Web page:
When it comes to your baby's skin, you can depend on one thing: It's bound to erupt into a rash during the first year. Why? The human skin acts as a protective barrier against all sorts of elements, from sun to bacteria, but it takes about a year for that epidermis to get up to speed and function effectively, says Bernard Cohen, M.D., director of pediatric dermatology at Johns Hopkins Children's Center. It starts out thinner, has less pigment, and doesn't regulate temperature as well as the skin of bigger kids and adults. Of course, no baby escapes the most common skin issue--diaper rash. The diaper area is warm and moist, which breaks down the skin on that tender tush. Add irritating poop and pee and you've got the perfect environment for breakouts. Keep diaper rash under control by changing your baby often, using petroleum jelly or a barrier cream with zinc oxide to protect his bum, and letting his naked bottom air out occasionally (put a sheet on the floor and let him loose). Protect the rest of that fragile birthday suit with mild products, such as hypoallergenic and fragrance-free soaps, washes, and lotions. Once your baby turns 1, you can relax a little--his skin will be thicker and more rash-proof.
What It Is: A rash found mainly in a baby's skin folds, especially in the neck. It usually appears in chubby babies under 6 months.
What It Looks Like: A red, raw, weepy rash that looks worse inside the skin creases. Your baby may not notice it at all or it may cause some pain, depending on the amount of skin-to-skin friction in the affected area.
What Causes It: Excessive moisture from drool and spitup that collect in your baby's creases, which don't get any air.
What to Do: Wash out the inside of your baby's skin folds with water and apply a zinc-oxide barrier cream or petroleum jelly to protect them, recommends Dan Brennan, M.D., a pediatrician in Santa Barbara, CA. As babies get older and more mobile--they crane their necks-intertrigo goes away.
What It Is: Also known as miliaria, prickly heat rash may occur on the face, neck, back, or bottom.
What It Looks Like: Tiny red bumps.
What Causes It: Since a baby's skin isn't able to regulate heat well, says Dr. Cohen, just about anything that overheats your little one--hot, humid weather; overbundling him in tight clothing; or a long, hot car ride while strapped in a car seat--can set off a prickly heat rash.
What to Do: Get your baby out of the heat and dress him in loose, cool clothing. The rash should look much better in about 30 minutes.
What It Is: A rash that can appear on the scalp and eyebrows (where it's known as cradle cap), behind the ears, or on the neck, cheeks, and chest. It's most common in babies under 6 months.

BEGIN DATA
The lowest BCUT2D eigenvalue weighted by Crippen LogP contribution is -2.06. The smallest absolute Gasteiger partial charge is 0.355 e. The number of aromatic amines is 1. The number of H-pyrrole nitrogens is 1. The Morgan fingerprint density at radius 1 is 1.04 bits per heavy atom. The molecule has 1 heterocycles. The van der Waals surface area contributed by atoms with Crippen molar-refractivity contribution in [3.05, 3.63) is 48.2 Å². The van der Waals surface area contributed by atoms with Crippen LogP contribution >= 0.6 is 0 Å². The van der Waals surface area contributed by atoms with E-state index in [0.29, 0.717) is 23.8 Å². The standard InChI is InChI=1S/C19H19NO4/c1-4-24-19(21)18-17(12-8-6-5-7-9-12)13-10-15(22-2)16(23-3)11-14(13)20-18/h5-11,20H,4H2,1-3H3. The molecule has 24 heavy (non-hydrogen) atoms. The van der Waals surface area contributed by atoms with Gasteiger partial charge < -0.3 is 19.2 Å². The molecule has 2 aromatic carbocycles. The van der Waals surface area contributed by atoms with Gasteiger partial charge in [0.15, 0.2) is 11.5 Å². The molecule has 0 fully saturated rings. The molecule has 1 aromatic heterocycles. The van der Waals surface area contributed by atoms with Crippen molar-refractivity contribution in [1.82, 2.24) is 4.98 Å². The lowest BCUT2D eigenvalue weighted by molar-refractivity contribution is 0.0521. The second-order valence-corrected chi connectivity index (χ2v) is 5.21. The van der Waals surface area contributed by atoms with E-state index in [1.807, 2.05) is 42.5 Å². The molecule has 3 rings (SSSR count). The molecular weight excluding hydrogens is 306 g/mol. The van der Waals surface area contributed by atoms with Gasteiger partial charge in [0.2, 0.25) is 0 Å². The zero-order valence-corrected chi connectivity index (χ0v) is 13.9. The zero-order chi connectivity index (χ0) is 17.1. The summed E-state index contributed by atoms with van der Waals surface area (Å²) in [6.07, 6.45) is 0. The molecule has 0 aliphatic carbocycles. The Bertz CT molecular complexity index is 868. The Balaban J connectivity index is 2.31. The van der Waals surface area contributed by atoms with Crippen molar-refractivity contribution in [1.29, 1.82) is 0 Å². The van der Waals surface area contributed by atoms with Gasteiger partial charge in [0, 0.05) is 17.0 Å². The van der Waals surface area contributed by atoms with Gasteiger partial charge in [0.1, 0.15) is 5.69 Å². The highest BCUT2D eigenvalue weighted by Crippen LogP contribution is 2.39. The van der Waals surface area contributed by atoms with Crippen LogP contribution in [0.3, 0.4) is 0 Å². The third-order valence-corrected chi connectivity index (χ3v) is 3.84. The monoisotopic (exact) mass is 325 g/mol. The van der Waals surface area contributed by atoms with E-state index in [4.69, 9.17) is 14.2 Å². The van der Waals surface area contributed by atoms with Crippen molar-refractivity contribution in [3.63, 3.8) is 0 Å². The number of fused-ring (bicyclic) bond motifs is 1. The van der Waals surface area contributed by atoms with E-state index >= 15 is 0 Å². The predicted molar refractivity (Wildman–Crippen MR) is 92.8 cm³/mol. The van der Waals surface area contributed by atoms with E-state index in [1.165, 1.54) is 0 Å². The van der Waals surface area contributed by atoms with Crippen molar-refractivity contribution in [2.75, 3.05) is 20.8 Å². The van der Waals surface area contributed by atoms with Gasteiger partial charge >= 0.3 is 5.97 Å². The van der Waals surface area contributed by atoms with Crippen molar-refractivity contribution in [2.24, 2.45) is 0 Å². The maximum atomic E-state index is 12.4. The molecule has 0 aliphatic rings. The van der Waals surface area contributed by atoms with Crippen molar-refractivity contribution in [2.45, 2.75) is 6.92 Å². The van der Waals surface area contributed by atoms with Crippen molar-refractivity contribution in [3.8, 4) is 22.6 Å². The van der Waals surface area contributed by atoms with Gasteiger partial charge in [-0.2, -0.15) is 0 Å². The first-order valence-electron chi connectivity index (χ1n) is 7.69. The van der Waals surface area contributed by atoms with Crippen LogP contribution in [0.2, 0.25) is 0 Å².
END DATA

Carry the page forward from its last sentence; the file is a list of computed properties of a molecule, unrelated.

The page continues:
What It Looks Like: On the scalp and eyebrows, seborrhea looks like dandruff, although it can also appear like thick, yellow or crusty scales. Behind the ears, seborrhea tends to look cracked and scaly; on the chest and neck, it may be pimply, and on the cheeks, it's red and bumpy. It can be unsightly but probably won't bother your baby at all.
What Causes It: No one knows.
What to Do: The traditional remedy is to rub a little olive or baby oil on your baby's scalp to loosen the scales, then gently brush them off. Dr. Brennan also recommends washing the scalp, behind the ears, and any other spots with a small amount of anti-dandruff shampoo.
What It Is: Eczema can appear anywhere on a baby's body starting around 3 or 4 months, though it's not usually found in the diaper area. Up to 20 percent of babies will develop this very itchy rash.
What It Looks Like: In its mildest form, eczema erupts in dry, patchy areas on the skin. It can also look like a bad case of windburn and cause the skin to turn red, ooze pus, and crust over.
What Causes It: Anything can be a trigger for babies prone to eczema (those with a genetic predis-position or a family history of allergies). Hot weather can cause sweating, which irritates the skin; cold weather can dry it out. Soaps and clothing, especially wool, can also spark an outbreak.
What to Do: Wash the skin with a gentle, fragrance-free cleanser--ask your pediatrician or dermatologist for a recommendation--and then slather moisturizer onto damp skin twice a day. For a more severe case, talk to your doctor about a steroid ointment, which will reduce the inflammation.
What It Is: A skin reaction to something your baby came in contact with--from soaps and detergents to grass and other plants.
What It Looks Like: Red, itchy bumps at the contact site.
What Causes It: If the rash is all over your baby's body, then soap or detergent is probably to blame. If the chest and arms are affected, the culprit could be a new, unwashed shirt. Rashy legs? For some super-sensitive infants, all it takes is the unfamiliar texture of a rug or grass.
What to Do: If the rash looks dry, moisturize it. If it's not bothering your baby, just remove the trigger (roll up the rug, wash the shirt, try a milder soap, a gentler laundry detergent). If the rash is itchy, talk to your doctor about a hydrocortisone cream or an antihistamine.